Going Beyond the Script
Holiday Inn and White Christmas Backdrops and Scenery Perspectives
Written by: Melanie Simmons
While early holiday decorations displayed in retail stores may feel like a crime, in theatre, prep time is everything. It’s never too early to start thinking about putting on a classic holiday show, with warm fuzzies and nostalgia for everyone! Nothing fits that bill quite like a double-header of White Christmas and Holiday Inn. Based on the Paramount pictures of the same respective titles, these two shows are short enough to stage together on one night, separated by an intermission. Each show packs in plenty of song, dance, and holiday spirit! The main benefit of staging a combined production is that the similarities between the stories lend to backdrops that can be used for both productions.
Let’s take a quick look at each show, and which drops TheatreWorld offers to help bring the yuletide charm to your stage!
Bob Wallace and Phil Davis, recently released from the Army, have a successful song-and-dance act. But life is lonely for two bachelors on the road (“Love and Weather”). When they come across dazzling duo, Betty and Judy Haynes (“Sisters”), Bob and Phil are smitten with their talent and beauty. Bob and Phil follow the girls to the Columbia Inn, a quaint Vermont lodge that has seen better days. Galvanized by the plea of an old Army buddy (“What Can You Do with a General?”) and hoping to win over the sisters’ hearts, Bob and Phil agree to join the girls to put on a spectacular Christmas show at the lodge. In the end, the characters save the inn, find love, and all share the Christmas spirit (“White Christmas / I’ve Got My Love to Keep Me Warm”).
Jim Harvey, Ted Hanover, and Lila Dixon are a successful Broadway trio “(Steppin’ Out with My Baby”). Jim, looking to retire and live the quiet life away from the lights (“The Little Things in Life”), proposes to Lila and buys a farm in Connecticut. But the limelight still calls to Ted and Lila, who embark on a 6 week tour, leaving Jim to settle down on his own.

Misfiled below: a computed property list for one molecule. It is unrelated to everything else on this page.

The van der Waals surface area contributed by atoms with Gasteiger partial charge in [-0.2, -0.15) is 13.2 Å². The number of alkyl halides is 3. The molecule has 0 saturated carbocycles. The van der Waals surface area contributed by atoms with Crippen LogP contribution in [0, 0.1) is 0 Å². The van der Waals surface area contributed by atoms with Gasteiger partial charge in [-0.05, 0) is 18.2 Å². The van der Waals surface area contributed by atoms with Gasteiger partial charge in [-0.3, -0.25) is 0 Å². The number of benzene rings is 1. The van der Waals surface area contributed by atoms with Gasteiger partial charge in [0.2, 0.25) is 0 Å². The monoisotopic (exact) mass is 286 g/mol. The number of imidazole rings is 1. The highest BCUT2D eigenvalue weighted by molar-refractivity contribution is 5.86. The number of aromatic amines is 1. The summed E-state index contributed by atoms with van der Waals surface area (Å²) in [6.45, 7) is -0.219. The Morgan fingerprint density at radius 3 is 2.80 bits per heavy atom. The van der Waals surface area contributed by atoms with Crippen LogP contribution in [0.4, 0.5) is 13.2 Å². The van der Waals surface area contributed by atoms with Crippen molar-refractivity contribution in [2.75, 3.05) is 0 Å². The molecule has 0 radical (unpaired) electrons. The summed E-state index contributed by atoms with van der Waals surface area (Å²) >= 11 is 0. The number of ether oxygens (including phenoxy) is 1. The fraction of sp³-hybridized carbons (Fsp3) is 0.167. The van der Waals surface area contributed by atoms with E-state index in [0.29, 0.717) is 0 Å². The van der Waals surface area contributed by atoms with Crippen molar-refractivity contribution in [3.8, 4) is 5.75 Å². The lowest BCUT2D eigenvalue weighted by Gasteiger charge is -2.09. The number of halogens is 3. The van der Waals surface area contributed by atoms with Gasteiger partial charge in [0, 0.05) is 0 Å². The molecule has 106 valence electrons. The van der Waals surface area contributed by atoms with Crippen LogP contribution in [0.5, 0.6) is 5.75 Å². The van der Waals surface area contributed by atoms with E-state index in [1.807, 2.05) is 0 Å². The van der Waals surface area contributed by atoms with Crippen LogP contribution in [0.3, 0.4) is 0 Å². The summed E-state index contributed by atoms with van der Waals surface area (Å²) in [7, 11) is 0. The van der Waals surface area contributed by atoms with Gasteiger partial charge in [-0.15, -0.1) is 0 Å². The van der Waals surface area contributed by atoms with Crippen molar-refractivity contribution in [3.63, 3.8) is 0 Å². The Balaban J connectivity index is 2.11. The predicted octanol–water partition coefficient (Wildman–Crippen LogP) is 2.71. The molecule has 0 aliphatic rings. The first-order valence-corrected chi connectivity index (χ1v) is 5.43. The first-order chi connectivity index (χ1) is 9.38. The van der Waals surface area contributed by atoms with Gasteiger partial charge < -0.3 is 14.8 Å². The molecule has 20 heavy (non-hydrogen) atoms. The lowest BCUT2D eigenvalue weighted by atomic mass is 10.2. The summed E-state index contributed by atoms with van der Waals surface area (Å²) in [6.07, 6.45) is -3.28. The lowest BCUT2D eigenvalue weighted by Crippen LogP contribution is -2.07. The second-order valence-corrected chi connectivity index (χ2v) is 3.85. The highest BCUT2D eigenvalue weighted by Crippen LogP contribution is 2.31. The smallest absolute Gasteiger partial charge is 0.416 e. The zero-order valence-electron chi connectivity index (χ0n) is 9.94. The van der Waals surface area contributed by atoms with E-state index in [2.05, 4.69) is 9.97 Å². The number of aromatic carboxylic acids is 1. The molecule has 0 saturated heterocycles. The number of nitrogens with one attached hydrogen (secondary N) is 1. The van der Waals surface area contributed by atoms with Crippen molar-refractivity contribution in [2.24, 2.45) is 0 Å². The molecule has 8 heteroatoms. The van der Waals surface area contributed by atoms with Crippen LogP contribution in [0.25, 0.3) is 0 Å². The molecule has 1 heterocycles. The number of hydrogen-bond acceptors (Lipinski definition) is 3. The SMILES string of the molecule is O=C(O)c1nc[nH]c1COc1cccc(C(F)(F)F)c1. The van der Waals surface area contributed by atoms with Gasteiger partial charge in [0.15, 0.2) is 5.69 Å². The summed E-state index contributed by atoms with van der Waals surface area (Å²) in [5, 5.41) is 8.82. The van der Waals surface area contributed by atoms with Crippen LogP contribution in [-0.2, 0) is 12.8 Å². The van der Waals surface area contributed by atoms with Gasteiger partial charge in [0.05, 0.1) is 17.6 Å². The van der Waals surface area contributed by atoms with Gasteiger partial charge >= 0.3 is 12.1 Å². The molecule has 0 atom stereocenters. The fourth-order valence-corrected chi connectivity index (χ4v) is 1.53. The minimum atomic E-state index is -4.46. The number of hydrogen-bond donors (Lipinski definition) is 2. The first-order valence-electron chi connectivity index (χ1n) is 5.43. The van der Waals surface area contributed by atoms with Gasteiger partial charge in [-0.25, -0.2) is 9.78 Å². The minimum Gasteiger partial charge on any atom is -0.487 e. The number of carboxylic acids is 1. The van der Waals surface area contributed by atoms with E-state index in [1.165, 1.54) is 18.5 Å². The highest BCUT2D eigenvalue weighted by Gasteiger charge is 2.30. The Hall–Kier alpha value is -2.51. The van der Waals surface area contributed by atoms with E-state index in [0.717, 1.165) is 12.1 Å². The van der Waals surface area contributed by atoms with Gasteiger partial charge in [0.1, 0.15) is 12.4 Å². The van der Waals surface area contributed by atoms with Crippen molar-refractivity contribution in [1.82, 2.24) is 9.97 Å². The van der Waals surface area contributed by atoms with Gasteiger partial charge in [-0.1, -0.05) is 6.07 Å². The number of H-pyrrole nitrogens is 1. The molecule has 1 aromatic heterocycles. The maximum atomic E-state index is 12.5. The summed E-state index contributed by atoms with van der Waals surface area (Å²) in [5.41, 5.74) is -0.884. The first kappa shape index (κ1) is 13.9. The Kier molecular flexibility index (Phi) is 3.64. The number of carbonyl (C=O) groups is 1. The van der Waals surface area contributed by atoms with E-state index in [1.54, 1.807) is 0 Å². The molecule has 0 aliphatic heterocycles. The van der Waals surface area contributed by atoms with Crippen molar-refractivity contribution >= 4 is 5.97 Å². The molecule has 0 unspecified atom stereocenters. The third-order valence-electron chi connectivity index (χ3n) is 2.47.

Jim is depressed that his derelict farm and missing fiance are hardly the cozy dream he’d hoped for, until he meets Linda, a talented schoolteacher (“Marching Along with Time”). Jim and Linda throw a Thanksgiving party, and hatch a plan to merge Broadway lights and small town charm. Jim will live the quiet life most of the year, but will throw big holiday festivities that are open to the public. This plan would generate revenue and scratch his creative itch. All seems perfect until Lila and Ted show up. Love lines get crossed, hijinks ensue, and Linda takes off for Hollywood. In the end, true lovers unite, the inn is a hit, and everyone lives happily ever after (“White Christmas”).
The similarities between the shows are obvious, which makes staging the two together entirely feasible. Furthermore, the differences will help bring out each show’s unique charm. Here’s some ideas on how to maximize your drop choices to serve both stories!
Double Duty Drops